A greedy algorithm is any algorithm that follows the problem-solving heuristic of making the locally optimal choice at each stage. In many problems, a greedy strategy does not produce an optimal solution, but a greedy heuristic can yield locally optimal solutions that approximate a globally optimal solution in a reasonable amount of time.
For example, a greedy strategy for the travelling salesman problem (which is of high computational complexity) is the following heuristic: "At each step of the journey, visit the nearest unvisited city." This heuristic does not intend to find the best solution, but it terminates in a reasonable number of steps; finding an optimal solution to such a complex problem typically requires unreasonably many steps. In mathematical optimization, greedy algorithms optimally solve combinatorial problems having the properties of matroids and give constant-factor approximations to optimization problems with the submodular structure.
Greedy algorithms produce good solutions on some mathematical problems, but not on others. Most problems for which they work will have two properties:
Greedy algorithms fail to produce the optimal solution for many other problems and may even produce the unique worst possible solution. One example is the travelling salesman problem mentioned above: for each number of cities, there is an assignment of distances between the cities for which the nearest-neighbour heuristic produces the unique worst possible tour. For other possible examples, see horizon effect.
Greedy algorithms can be characterized as being 'short sighted', and also as 'non-recoverable'. They are ideal only for problems that have an 'optimal substructure'. Despite this, for many simple problems, the best-suited algorithms are greedy. It is important, however, to note that the greedy algorithm can be used as a selection algorithm to prioritize options within a search, or branch-and-bound algorithm. There are a few variations to the greedy algorithm:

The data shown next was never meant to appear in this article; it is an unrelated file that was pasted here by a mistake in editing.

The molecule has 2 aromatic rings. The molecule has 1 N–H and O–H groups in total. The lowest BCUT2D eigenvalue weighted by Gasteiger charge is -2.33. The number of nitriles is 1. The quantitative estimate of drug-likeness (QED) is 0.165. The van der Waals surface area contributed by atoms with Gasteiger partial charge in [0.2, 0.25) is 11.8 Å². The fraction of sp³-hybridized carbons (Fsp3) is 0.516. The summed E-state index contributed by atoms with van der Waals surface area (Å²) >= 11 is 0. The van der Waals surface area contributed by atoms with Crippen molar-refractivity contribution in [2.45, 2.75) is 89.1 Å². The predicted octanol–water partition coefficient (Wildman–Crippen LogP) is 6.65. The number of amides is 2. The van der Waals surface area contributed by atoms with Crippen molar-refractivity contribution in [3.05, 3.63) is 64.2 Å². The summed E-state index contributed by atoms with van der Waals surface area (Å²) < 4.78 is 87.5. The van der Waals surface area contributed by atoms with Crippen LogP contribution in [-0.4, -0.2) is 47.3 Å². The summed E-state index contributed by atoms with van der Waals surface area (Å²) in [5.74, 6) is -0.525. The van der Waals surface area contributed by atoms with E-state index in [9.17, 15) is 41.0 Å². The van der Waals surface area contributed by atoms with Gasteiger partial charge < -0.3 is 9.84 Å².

Greedy algorithms have a long history of study in combinatorial optimization and theoretical computer science. Greedy heuristics are known to produce suboptimal results on many problems, and so natural questions are:
A large body of literature exists answering these questions for general classes of problems, such as matroids, as well as for specific problems, such as set cover.
Main article: Matroid
A matroid is a mathematical structure that generalizes the notion of linear independence from vector spaces to arbitrary sets. If an optimization problem has the structure of a matroid, then the appropriate greedy algorithm will solve it optimally.
Main article: Submodular set function § Optimization problems
A function defined on subsets of a set is called submodular if for every we have that .
Suppose one wants to find a set which maximizes . The greedy algorithm, which builds up a set by incrementally adding the element which increases the most at each step, produces as output a set that is at least . That is, greedy performs within a constant factor of as good as the optimal solution.
Similar guarantees are provable when additional constraints, such as cardinality constraints, are imposed on the output, though often slight variations on the greedy algorithm are required. See  for an overview.
Other problems for which the greedy algorithm gives a strong guarantee, but not an optimal solution, include
Many of these problems have matching lower bounds; i.e., the greedy algorithm does not perform better than the guarantee in the worst case.
Greedy algorithms typically (but not always) fail to find the globally optimal solution because they usually do not operate exhaustively on all the data. They can make commitments to certain choices too early, preventing them from finding the best overall solution later. For example, all known greedy coloring algorithms for the graph coloring problem and all other NP-complete problems do not consistently find optimum solutions. Nevertheless, they are useful because they are quick to think up and often give good approximations to the optimum.
If a greedy algorithm can be proven to yield the global optimum for a given problem class, it typically becomes the method of choice because it is faster than other optimization methods like dynamic programming. Examples of such greedy algorithms are Kruskal's algorithm and Prim's algorithm for finding minimum spanning trees and the algorithm for finding optimum Huffman trees.
Greedy algorithms appear in the network routing as well. Using greedy routing, a message is forwarded to the neighbouring node which is "closest" to the destination. The notion of a node's location (and hence "closeness") may be determined by its physical location, as in geographic routing used by ad hoc networks. Location may also be an entirely artificial construct as in small world routing and distributed hash table.